So I’ve been looking at Ezekiel recently in my foray through the OT prophets, and specifically I’ve focused on Ezekiel 47. Partly because this passage has been given as a prophetic
word for our church and has been important to us, but also because I wrote a short talk on it as a piece of coursework for #VicarSchool . So this lengthy post is some thoughts based on that talk…
Nebuchadnezzar was forcibly taking land into his kingdom of Babylon. As part of
this campaign, his armies plundered Jerusalem, carrying off into exile the
king, royal family and significant leaders and people of importance, fighting
men, and all the craftsmen and artisans, about 10,000 people in total (you can
read about this in 2 Kings 14). Ezekiel was at this stage a trainee priest and
he was included in the exiles. Subsequently (10 years later) the city was completely
overthrown, after 18 months of siege, resulting in destruction, famine and
disease. The city was almost completely destroyed and any surviving inhabitants
were carried off into exile to join those who had previously been taken.
amongst all this chaos, God called Ezekiel to be a prophet to these people, the
Israelites. Chapter, 47, is actually part of a vision God gave to Ezekiel, which starts in Chapter 40, of the
new temple restored and with God’s presence within.
here we have a people (the Israelites) in despair, dejected, having been through all kinds of
pain and torment and now living in exile. Previously they would have heard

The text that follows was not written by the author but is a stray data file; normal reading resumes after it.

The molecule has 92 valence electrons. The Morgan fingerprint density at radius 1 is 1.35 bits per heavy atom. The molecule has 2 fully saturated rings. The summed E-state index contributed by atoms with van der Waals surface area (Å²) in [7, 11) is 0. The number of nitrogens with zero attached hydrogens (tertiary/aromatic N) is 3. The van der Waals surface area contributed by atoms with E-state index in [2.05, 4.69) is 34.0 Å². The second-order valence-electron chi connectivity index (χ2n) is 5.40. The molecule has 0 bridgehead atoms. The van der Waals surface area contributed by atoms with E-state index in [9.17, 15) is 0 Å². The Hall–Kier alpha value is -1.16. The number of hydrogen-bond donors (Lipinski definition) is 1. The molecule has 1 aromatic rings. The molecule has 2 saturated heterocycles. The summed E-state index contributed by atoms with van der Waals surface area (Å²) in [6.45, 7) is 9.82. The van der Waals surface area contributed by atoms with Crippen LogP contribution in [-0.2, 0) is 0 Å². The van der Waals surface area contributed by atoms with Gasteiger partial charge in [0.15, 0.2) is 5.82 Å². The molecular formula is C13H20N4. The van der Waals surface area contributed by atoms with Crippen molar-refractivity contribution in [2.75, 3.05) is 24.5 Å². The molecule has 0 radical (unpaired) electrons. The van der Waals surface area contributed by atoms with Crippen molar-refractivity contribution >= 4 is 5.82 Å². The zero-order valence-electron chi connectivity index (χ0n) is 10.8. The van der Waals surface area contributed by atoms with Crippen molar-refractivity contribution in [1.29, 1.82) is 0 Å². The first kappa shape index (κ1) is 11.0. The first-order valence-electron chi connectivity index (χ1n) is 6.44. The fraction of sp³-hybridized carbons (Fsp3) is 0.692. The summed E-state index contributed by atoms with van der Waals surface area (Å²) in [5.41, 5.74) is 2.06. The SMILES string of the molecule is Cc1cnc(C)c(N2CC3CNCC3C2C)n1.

some doom and gloom from Ezekiel but as we progress into the book and his later
visions and prophecies they focus on hope, and renewal, a new and
glowing future, one inhabited by God prophesied for them. This would have given
them something to believe in, to hope for, and would have helped them to focus
back on God.
here in Chapter 47, there is almost the ultimate message – not only will the
city and the temple be restored, but life in
abundance will flow into the land. I am reminded here of John 10:10 where
Jesus says: ‘The
thief comes only to steal and kill and destroy. I came that they may have life,
and have it abundantly.’
what have the Israelites been through? – everything they had has been
stolen away, people have killed in their thousands, and their homes and city
destroyed but here God is saying to them through Ezekiel, I will give you life and in abundance. It’s the same message from
the Old Testament, later given by Jesus in the New Testament, and it’s also the
same message for us today, that God brings us life in abundance.
what can we draw from this passage for ourselves today?
fact I think there are a lot of similarities with the Israelites situation and